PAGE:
From Tony John, Port Harcourt
The people of Rundele community in Emohua Local Government Area of Rivers State, has urged the management of Ignatius Ajuru University of Education extension campus in their area to return part of the land they occupy to the community for agricultural purposes.
The community said the request become necessary following the removal of major course from the campus, which has reduced academic activities in the premises.
They also said if the school could return part of the land to the community, it would be used for farming activities.
The Community Development Chairman of Mgbuelia Ndele, Emohua Local Government Area, Mr. Kpalikwu Elendu, said the institution has wasted their land: “We are bothered about it because we have wasted a vast land of which we could have used for our crops. We donated the land to government and the government abandoned it.
“The problem is from the governor who took almost all the departments in that campus back to main campus in Rumuolumeni, squeezing all the faculties and departments there, leaving this one for nothing.
“The place was formerly an NYSC camp; but the camp was moved to Nonwa around 1999. The removal of this camp and the removal of the faculties from the campus has affected the development of our community”.
He said: “Nothing comes to the community despite the over 10 acres of land wasted there. We are deriving anything from that land. We are still appealing to the government to please recognize that we have donated that land to them and they should make use it for the purpose for which that land was donated to them, or any other purpose that will be beneficial to the community.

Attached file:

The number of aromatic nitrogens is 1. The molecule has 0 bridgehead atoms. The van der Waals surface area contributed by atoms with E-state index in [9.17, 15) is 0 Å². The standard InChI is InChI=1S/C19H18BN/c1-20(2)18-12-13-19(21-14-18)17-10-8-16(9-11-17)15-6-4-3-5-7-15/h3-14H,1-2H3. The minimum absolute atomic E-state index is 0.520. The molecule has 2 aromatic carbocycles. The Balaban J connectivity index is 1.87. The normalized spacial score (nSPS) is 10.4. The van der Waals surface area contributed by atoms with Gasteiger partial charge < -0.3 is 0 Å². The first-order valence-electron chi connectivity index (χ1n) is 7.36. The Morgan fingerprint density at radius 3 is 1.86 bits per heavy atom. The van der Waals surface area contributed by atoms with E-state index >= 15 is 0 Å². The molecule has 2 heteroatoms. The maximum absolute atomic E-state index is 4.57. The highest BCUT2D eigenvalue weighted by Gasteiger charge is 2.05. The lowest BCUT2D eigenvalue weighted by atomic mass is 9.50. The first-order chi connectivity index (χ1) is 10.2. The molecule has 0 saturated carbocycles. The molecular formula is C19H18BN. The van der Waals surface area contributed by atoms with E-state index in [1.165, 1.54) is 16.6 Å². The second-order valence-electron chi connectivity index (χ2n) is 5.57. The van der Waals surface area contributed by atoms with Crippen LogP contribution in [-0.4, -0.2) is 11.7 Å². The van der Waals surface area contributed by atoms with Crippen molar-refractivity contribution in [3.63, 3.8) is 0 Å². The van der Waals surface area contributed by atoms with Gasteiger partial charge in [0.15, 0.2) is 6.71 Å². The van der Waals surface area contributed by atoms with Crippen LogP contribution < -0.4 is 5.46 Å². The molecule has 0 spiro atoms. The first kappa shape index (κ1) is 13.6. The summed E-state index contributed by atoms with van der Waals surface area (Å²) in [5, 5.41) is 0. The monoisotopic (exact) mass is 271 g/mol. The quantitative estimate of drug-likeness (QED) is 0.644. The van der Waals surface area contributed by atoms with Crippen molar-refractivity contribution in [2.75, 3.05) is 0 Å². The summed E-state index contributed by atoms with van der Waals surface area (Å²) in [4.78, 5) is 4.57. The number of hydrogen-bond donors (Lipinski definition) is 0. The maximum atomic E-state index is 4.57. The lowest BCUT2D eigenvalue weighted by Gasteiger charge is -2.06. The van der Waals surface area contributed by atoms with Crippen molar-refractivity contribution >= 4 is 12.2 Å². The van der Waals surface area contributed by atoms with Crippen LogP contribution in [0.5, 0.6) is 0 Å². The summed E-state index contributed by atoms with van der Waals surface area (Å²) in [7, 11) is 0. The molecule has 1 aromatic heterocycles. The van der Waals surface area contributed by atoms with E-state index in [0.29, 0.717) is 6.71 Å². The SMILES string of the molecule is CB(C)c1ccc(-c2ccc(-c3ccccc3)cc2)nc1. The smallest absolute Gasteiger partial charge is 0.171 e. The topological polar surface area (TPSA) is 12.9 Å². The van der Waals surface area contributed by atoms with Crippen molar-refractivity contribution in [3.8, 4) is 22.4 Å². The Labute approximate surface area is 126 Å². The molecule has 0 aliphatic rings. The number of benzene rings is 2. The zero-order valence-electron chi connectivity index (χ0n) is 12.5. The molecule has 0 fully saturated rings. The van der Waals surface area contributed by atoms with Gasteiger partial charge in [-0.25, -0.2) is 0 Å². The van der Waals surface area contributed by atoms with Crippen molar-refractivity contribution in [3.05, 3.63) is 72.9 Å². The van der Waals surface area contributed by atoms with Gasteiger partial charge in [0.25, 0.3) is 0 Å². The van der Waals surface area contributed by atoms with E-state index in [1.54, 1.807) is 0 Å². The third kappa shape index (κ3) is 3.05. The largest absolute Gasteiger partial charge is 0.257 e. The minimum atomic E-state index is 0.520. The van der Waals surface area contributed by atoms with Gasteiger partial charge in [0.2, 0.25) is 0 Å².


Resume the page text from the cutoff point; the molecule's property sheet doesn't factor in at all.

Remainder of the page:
“Instead of using the land for the academic purposes, government people are using it for cultivation of cassava.
“Since government fenced the land, the community does not have access to the land again and all the workers there now use the land as their farm. So, if the government is no more using the land they should quickly return it to the owners, so that we make use of it. For now, they are still occupying it.
“If Government is not using that school again as it stands now, they should return it to the owners. Let us use it. Or they should develop the land. The land there is wasting.”
The CDC chairman disclosed that when the school was functional that community benefited and hard influx of visitors who rented their houses: “When the school was functioning well, a lot of our people had much interest in school. Like some people who were employed as security and other casual labour used the opportunity and became graduates.
“Community men and women also used the opportunity because it is just a walk to the campus. But now that the school is no more, it is affecting us vastly, because that opportunity is off from us. Nothing is happening there. How many students are there? How many departments are there?
“Houses are there; nobody comes to rent them. Even, businesses are not moving again. If students were here as before, markets will move. Our businesses are grounded.
“The government we have today is behind all these. It is affecting the donors of the land”.
Stephen Okuku, the former CDC Chairman of Egamini, Ndele, said: “Their abandonment of that land where we had former Teachers Training College far back 1970, that nurtured many big men today, NYSC camp and to College of Education, is not going down well with us.
“You cannot take our land from us and still not use and you stop us from having it back. We no longer farm there. Farming is not going on there and buildings are there wasting.
“The land there is good and large enough for our farming activities. Our garri is the best in the entire state and we are not happy that that vast land we would be using for agricultural activities is wasting.
A senior staff of the IAUE campus who did not want his name in print, said academic activities were still on in the campus. He regretted that the community was reluctant till Business Studies, which was the top department with highest students and lecturers left the place.
He also mentioned that security was one of the reasons the university moved the most important departments back to the main campus. He added that most of the demands could be met, if the issues were properly channelled.